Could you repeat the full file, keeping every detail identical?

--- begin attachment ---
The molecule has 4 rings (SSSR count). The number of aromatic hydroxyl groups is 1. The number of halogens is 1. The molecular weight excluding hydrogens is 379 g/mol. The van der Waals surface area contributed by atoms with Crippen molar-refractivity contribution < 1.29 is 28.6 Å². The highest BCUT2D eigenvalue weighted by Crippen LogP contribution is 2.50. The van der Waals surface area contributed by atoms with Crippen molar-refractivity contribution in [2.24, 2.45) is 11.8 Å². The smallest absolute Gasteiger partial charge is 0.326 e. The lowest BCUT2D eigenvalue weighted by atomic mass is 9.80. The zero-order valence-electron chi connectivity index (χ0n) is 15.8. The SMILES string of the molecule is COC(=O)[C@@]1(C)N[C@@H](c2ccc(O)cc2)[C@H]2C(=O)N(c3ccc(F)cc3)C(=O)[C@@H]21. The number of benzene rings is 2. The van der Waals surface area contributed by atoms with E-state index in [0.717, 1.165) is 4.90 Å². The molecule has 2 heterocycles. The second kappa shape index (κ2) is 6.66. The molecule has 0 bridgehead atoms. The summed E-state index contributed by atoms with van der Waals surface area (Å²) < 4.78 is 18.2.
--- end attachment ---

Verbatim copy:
The molecule has 4 rings (SSSR count). The number of aromatic hydroxyl groups is 1. The number of halogens is 1. The molecular weight excluding hydrogens is 379 g/mol. The van der Waals surface area contributed by atoms with Crippen molar-refractivity contribution < 1.29 is 28.6 Å². The highest BCUT2D eigenvalue weighted by Crippen LogP contribution is 2.50. The van der Waals surface area contributed by atoms with Crippen molar-refractivity contribution in [2.24, 2.45) is 11.8 Å². The smallest absolute Gasteiger partial charge is 0.326 e. The lowest BCUT2D eigenvalue weighted by atomic mass is 9.80. The zero-order valence-electron chi connectivity index (χ0n) is 15.8. The SMILES string of the molecule is COC(=O)[C@@]1(C)N[C@@H](c2ccc(O)cc2)[C@H]2C(=O)N(c3ccc(F)cc3)C(=O)[C@@H]21. The number of benzene rings is 2. The van der Waals surface area contributed by atoms with E-state index in [0.717, 1.165) is 4.90 Å². The molecule has 2 heterocycles. The second kappa shape index (κ2) is 6.66. The molecule has 0 bridgehead atoms. The summed E-state index contributed by atoms with van der Waals surface area (Å²) < 4.78 is 18.2.